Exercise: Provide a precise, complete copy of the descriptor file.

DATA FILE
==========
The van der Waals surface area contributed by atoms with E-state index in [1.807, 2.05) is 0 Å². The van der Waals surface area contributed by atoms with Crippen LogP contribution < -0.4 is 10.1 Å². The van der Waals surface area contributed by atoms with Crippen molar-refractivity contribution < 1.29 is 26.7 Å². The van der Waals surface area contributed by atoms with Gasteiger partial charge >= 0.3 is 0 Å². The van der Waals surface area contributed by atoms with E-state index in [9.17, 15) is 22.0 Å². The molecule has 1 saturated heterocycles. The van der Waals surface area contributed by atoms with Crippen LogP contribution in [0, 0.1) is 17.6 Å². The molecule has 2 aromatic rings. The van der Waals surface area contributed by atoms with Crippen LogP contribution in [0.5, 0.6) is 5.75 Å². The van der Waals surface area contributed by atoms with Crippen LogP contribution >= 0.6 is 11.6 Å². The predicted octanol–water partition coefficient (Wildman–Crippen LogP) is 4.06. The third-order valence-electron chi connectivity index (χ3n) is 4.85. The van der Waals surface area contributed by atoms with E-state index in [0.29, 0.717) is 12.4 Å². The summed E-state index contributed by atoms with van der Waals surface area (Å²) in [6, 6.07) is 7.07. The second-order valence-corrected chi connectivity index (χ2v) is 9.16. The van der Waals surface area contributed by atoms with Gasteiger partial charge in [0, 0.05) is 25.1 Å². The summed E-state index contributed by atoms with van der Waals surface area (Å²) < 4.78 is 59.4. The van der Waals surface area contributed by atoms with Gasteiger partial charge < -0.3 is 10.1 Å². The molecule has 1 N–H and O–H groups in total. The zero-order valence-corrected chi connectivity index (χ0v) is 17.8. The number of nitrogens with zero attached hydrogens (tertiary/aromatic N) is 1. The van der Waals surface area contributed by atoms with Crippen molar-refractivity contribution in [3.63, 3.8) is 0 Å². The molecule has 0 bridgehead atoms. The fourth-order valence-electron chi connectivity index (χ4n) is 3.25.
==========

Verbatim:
The van der Waals surface area contributed by atoms with E-state index in [1.807, 2.05) is 0 Å². The van der Waals surface area contributed by atoms with Crippen LogP contribution < -0.4 is 10.1 Å². The van der Waals surface area contributed by atoms with Crippen molar-refractivity contribution < 1.29 is 26.7 Å². The van der Waals surface area contributed by atoms with Gasteiger partial charge >= 0.3 is 0 Å². The van der Waals surface area contributed by atoms with E-state index in [9.17, 15) is 22.0 Å². The molecule has 1 saturated heterocycles. The van der Waals surface area contributed by atoms with Crippen LogP contribution in [0, 0.1) is 17.6 Å². The molecule has 2 aromatic rings. The van der Waals surface area contributed by atoms with Crippen LogP contribution in [0.5, 0.6) is 5.75 Å². The van der Waals surface area contributed by atoms with Crippen LogP contribution >= 0.6 is 11.6 Å². The predicted octanol–water partition coefficient (Wildman–Crippen LogP) is 4.06. The third-order valence-electron chi connectivity index (χ3n) is 4.85. The van der Waals surface area contributed by atoms with E-state index in [0.29, 0.717) is 12.4 Å². The summed E-state index contributed by atoms with van der Waals surface area (Å²) in [6, 6.07) is 7.07. The second-order valence-corrected chi connectivity index (χ2v) is 9.16. The van der Waals surface area contributed by atoms with Gasteiger partial charge in [0, 0.05) is 25.1 Å². The summed E-state index contributed by atoms with van der Waals surface area (Å²) < 4.78 is 59.4. The van der Waals surface area contributed by atoms with Gasteiger partial charge < -0.3 is 10.1 Å². The molecule has 1 N–H and O–H groups in total. The zero-order valence-corrected chi connectivity index (χ0v) is 17.8. The number of nitrogens with zero attached hydrogens (tertiary/aromatic N) is 1. The van der Waals surface area contributed by atoms with Crippen molar-refractivity contribution in [3.63, 3.8) is 0 Å². The molecule has 0 bridgehead atoms. The fourth-order valence-electron chi connectivity index (χ4n) is 3.25.